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A man speaks to an audience
Cormac Ó hAodha speaks in the Whittall Pavilion, March 26, 2004. Photo by Stephen Winick

Cormac Ó hAodha and the Múscraí Gaeltacht: Botkin Plus Podcast!

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We’re back with another entry in the Botkin Plus series AND another episode of the Folklife Today podcast! In this entry, we’ll provide a video of a Botkin Lecture and a podcast interview, both of them featuring Cormac Ó hAodha.

Cormac Ó hAodha is the most recent Lovelace Fellow (aka Lomax Scholar) at the Library of Congress’s John W. Kluge Center. That’s a fellowship established within the Kluge Center especially for the study of the Alan Lomax collection, one of the American Folklife Center’s signature collections. Cormac comes from the village of Cúil Aodha in the Múscraí Gaeltacht of Co. Cork in Ireland, a recognized heartland of the Irish language and traditional Irish-language singing. He is conducting in-depth research on the material Lomax collected some 73 years ago from singers in the Múscraí singing tradition, the same singing tradition Cormac grew up in and is a part of. Some of the people recorded by Lomax are Cormac’s relatives, and his research seeks to illuminate their songs, their language, and their traditions.

The Botkin Lecture

In his talk, Cormac discussed his current project, which focuses on the preservation, publication, availability and sharing of intangible Irish creative heritage, specifically of the Irish song tradition of his native Múscraí in Co. Cork. His research is aimed at digital discoverability and preservation in a global web environment for scholars and citizens alike leading ultimately to ‘Digital Return’ of archival records to the communities from which they were originally collected. Cormac’s research goes well beyond the three days of collecting Alan Lomax spent in Cork. As well as being an academic and a researcher, Cormac is himself a singer in this tradition and performed several songs during his lecture/performance. See the video in the player below! (In case of a Network Error, you can watch it on YouTube at this link!)

The Podcast (Get it Here)!

Three men smiling
Selfie! Stephen Winick, Cormac Ó hAodha, and John Fenn in the studio where the podcast was recorded.

We thought Cormac had more tales to tell, more tracks to play, and more songs to sing, so we invited him to be part of the Folklife Today podcast. John Fenn and I talked to Cormac about his tradition, his research, and the importance of the Lomax collection in the history of Irish music recordings. Cormac even pointed out some errors that have made it into the collection’s documentation. We talked about the important issues of repatriating collections and decolonizing archives, two issues Cormac wants to explore further in the Irish context. And of course he played more audio examples and sang more songs. You can find the podcast at this page on the Library’s website, or use your usual podcatcher.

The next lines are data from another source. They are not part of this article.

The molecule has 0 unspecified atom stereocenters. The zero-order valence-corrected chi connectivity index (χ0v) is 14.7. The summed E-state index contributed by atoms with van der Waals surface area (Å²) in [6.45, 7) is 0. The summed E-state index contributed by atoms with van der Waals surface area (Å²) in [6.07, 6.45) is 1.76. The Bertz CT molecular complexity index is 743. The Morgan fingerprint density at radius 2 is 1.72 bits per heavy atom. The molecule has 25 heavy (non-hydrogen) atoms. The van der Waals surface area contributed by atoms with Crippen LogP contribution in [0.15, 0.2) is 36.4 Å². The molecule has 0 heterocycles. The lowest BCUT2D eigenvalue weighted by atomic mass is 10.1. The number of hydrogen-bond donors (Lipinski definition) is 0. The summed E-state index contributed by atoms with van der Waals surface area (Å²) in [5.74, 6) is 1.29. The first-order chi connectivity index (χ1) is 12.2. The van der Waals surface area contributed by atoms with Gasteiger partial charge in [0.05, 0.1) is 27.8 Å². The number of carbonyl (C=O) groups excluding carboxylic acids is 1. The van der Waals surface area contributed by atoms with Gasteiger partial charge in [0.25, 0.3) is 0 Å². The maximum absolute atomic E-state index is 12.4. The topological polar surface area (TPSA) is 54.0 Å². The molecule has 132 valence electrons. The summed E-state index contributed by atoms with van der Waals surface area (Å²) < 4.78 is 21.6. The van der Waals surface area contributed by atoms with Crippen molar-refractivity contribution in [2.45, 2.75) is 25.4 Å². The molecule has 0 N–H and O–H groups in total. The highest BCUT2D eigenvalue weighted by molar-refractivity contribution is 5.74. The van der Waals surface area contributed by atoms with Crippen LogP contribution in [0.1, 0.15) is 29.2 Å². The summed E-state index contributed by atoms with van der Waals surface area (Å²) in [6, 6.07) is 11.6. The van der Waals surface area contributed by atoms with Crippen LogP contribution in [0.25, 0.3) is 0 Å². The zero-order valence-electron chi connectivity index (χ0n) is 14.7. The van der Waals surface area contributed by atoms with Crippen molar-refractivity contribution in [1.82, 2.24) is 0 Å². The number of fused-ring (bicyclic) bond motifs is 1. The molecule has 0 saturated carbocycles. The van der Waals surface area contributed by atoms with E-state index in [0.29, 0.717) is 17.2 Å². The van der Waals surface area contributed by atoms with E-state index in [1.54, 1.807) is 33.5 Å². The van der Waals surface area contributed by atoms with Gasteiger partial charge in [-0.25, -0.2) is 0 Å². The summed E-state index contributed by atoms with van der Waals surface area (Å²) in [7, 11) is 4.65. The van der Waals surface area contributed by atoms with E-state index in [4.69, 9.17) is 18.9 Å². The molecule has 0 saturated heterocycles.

Collection Connections and Links

a woman sits by a hearth with a pot suspended by a hook to her right.
Elizabeth Cronin, photographed by George Pickow in 1952, the year after Lomax’s visit to Mrs. Cronin. AFC Jean Ritchie and George Pickow Collection.

Alan Lomax’s Recordings and Notes from Múscraí

Irish Music and Song Resources from AFC

Online Collections with Significant Irish Music and Song

Collections You Can Access in the Library

Rediscover Northern Ireland Series

In 2007 and 2008, AFC presented musical programs in the Rediscover Northern Ireland series. Artists included Dáithí Sproule, Robert Watt, Maurice Leyden, Gary Hastings, Brian Mullen, Rosie Stewart, Len Graham, the Tommy Sands Family, and the Francis McPeake Family. Find all the videos in the Rediscover Northern Ireland series here.

Irish Music and Song Blogs

Here on the blog, we have a category for “Irish American History,” but in practice most of those posts feature Irish traditional music. Full-length concert videos with interviews include The Armagh Rhymers, Billy McComiskey and Friends, and The Murphy Beds. Many more posts feature archival Irish music, or analysis of individual Irish songs such as “Arthur McBride” and “Sentenced to Death.” Find posts on Irish American History and Song, including full concerts, here.

Other Selected Programs

As always, thanks for reading and thanks for listening!

In case you need that podcast link again…here it is!

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